Carrots, avocado and quinoa everywhere: health and veganism are the clear themes during the Sustainable Foodlab’s vegan cooking workshop on Thursday 8 March in the Hatta building.
Pinar Coskun, one of the organisers, explains why this cooking workshop is so important to her: “All the food that you see here is vegan, but it’s not just about veganism and healthy eating. The workshop is also intended to teach students about not wasting food. We want students to approach food in a responsible way.”
Getting their hands dirty
There are lots of young women in the workshop area, busy getting their hands dirty with rice, vegetables and mayonnaise with no animal products. Interestingly, there are no men around, although the workshop was open to them too, says Coskun.
Is cooking on Women’s Day not slightly too conventional? “We chose it because the theme of International Women’s Day is health,” Coskun explains. “What’s more, this is also ‘The Meat-Free Week’, so we thought that the workshop would be rather appropriate. If you don’t eat meat for a week, that’s equivalent to not using electricity for nine days. At Foodlab, we feel it’s important to teach young people about these things.”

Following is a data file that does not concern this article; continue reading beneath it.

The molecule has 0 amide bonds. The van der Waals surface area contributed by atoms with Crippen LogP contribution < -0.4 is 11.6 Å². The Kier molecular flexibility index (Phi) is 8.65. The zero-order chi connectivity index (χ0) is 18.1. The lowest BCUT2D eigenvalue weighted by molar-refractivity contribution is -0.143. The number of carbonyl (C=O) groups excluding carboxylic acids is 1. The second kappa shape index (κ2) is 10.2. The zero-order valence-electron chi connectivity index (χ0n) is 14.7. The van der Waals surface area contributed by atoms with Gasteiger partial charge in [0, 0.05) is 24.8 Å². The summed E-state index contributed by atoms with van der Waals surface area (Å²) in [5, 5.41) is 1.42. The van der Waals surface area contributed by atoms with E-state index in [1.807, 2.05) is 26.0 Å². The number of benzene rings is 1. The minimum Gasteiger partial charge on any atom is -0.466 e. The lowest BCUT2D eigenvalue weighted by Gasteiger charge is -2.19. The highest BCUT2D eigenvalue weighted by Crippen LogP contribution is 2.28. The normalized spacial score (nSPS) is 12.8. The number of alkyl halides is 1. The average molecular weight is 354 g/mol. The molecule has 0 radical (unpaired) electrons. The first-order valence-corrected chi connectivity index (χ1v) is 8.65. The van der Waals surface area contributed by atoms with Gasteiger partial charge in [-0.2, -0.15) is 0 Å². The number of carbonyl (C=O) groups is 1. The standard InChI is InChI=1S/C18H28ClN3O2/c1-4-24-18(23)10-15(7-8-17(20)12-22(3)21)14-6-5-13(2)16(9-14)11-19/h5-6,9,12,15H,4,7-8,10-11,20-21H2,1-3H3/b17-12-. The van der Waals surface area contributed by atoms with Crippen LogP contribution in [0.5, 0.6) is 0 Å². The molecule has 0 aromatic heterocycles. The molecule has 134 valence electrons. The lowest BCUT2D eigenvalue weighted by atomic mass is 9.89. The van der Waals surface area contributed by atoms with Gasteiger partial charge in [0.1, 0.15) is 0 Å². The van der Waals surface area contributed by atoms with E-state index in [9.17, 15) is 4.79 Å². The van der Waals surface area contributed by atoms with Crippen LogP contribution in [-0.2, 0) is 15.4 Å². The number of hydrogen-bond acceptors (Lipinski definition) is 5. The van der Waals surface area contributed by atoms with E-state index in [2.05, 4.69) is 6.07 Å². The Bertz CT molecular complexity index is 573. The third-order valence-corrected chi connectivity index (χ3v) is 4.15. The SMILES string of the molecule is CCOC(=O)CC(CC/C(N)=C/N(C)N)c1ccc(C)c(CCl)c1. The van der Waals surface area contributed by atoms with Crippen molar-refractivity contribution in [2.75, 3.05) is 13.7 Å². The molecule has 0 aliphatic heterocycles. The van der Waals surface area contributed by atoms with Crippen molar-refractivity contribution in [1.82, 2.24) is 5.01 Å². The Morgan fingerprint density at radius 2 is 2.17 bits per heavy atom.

Everyone is now chatting to each other: about food, veganism, health, as well as women’s rights. All the girls are here for different reasons: some for social reasons, others to improve their cooking skills, like Rebecca. “I love eating and cooking. I’d already enrolled for the talk show this afternoon when I received an invitation to come to this workshop. I thought it would be brilliant to learn more about healthy food and veganism.”
Apparently, most of the women are doing the cooking workshop because they’re going to a chat show about women and health, the main event of International Women’s Day on campus. “I think it’s important to stand up for women’s rights,” says Mainuma, as she prepares a sushi roll. “Today, we need to celebrate women: their strengths, weaknesses and everything they contribute to society. For me, it’s particularly important because there are many parts of the world where women are still oppressed and don’t have such a good life as we have in the West.”